After a while, we will cease to think of it as a beta site, but the Web Projects Team will seek user feedback on an ongoing basis to ensure that the site and its supporting technology continue to meet current user needs.

  • Anneliese Taylor

    Anneliese Taylor 6:00 pm on August 3, 2016 Permalink |
    Tags: Library Updates, , scholarly communication   

    The Many Paths to Open Access 

    At today’s Library Updates meeting I gave a talk about what’s going on with open access publishing. There’s alot of activity right now around OA publishing as well as some initiatives to transition institutions towards OA on a large scale.

    Here are my slides from the presentation, including notes to clarify what’s on the slides:
    Many Paths to OA_Library Updates_August 2016

    Regarding the Pay-It-Forward project, I wanted to highlight Susan Boone’s  role providing several years’ of UCSF journal payment data to the project coordinator. It was detailed and painstaking work!

    A few people said they were interested in keeping up with developments on these topics. What’s the best way to do that, and for us all to contribute? A Slack channel for scholarly communications topics? Posts to this blog? A wiki page? Add your comment below as to what works best for you!

    • Alan Daniel

      Alan Daniel 10:59 am on August 4, 2016 Permalink | Log in to Reply

      Wiki pages, blog posts, and presentations I think. Thank you for a very informative presentation.
      Is there much discussion on how advertisements reduce costs? I looked on PLoS and they cite $40.00/cpm which I assume means someone must click through on the banner.

      • Anneliese Taylor

        Anneliese Taylor 3:14 pm on August 4, 2016 Permalink | Log in to Reply

        Thanks, Alan. I haven’t seen anything specific about how much revenue ads contribute, but I’ll keep an eye out for that info.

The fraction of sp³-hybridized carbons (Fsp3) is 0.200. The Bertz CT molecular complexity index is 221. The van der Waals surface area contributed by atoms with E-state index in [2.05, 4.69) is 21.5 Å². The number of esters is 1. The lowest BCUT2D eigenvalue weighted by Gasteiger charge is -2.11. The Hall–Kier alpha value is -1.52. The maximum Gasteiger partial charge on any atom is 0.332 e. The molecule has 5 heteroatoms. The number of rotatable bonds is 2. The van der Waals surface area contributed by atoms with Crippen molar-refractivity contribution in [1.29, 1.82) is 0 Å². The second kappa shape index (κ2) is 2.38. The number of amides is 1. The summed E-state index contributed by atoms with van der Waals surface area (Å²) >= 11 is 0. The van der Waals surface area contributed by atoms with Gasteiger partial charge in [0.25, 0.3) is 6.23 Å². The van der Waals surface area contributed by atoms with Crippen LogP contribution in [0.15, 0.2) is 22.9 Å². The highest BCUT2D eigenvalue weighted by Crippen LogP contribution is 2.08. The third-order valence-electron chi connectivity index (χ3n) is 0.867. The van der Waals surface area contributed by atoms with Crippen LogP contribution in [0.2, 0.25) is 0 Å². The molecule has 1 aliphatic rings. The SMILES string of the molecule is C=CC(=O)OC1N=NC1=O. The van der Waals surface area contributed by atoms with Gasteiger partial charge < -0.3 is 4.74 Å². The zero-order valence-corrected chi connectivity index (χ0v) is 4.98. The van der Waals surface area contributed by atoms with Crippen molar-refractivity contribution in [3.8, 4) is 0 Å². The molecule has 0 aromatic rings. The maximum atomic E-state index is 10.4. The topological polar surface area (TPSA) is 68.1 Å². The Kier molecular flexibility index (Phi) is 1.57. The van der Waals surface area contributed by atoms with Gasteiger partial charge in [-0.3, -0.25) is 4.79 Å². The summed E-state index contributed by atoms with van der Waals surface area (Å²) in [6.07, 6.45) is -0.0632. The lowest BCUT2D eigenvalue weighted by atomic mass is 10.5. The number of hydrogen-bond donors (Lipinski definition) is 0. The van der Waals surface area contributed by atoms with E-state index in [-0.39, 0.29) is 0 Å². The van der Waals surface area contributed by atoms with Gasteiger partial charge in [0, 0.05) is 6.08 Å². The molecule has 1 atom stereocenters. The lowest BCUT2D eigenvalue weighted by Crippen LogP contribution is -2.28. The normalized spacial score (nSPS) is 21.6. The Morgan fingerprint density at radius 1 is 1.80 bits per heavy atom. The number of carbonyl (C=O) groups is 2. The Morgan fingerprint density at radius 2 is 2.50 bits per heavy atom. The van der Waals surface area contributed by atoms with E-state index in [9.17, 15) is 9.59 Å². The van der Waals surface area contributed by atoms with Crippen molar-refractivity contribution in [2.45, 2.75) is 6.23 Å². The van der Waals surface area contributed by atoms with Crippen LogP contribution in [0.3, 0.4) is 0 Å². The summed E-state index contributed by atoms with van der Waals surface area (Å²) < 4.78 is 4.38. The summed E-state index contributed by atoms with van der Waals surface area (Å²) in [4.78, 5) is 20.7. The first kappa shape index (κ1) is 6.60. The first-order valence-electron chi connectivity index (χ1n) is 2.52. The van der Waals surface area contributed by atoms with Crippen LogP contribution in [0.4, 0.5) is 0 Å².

• Susan Boone

      Susan Boone 11:01 am on August 5, 2016 Permalink | Log in to Reply

      I like the idea of a scholarly communications Slack channel. Slack is well suited for dialog. (And thanks!)

    • Anneliese Taylor

      Anneliese Taylor 3:26 pm on August 12, 2016 Permalink | Log in to Reply

      Thanks Susan. Since the overwhelming response was for a Slack channel, I’ll go ahead and add one. 🙂

  • Ariel Deardorff

    Ariel Deardorff 2:35 pm on August 2, 2016 Permalink |  

    Changes prompted by LibQUAL results 

    Remember back in February when we shared the results of the LibQUAL Library Survey? At that time we laid out five areas where we found potential for improvement:

    1. Library Website/User experience
    2. Electronic Resources
    3. Marketing/Awareness of Services
    4. Space – Noise, study rooms, furniture, hours, security
    5. Staff – front desk

    In May, I presented our findings at the Library Staff Meeting and shared the steps that each of the five groups were taking to address the issues they had found

    Now here we are in August and we are starting to see some of these LibQUAL-prompted changes realized. Just to give you an idea, here are some of the things we have been working on:

    Changes that have already occurred:

    • New print materials at the Mission Bay Library (Electronic Resources)
    • A new popular reading request form to improve the collection (Electronic Resources)
    • More supervisor support at the front desk (Staff)

    (More …)

  • Polina Ilieva

    Polina Ilieva 11:24 am on July 26, 2016 Permalink |
    Tags: , digital archivist,   

    New position in Archives: Digital Archivist (1-year temporary) 

    We are existed to announce that we have a new temporary associate librarian position open: Digital Archivist. For the full description, please see:  Please feel free to share that description with anyone you think might be qualified and interested.  To ensure full consideration by the search committee, apply by August 15, 2016.  Any questions about the position may be addressed to me. That job is also listed on the library website: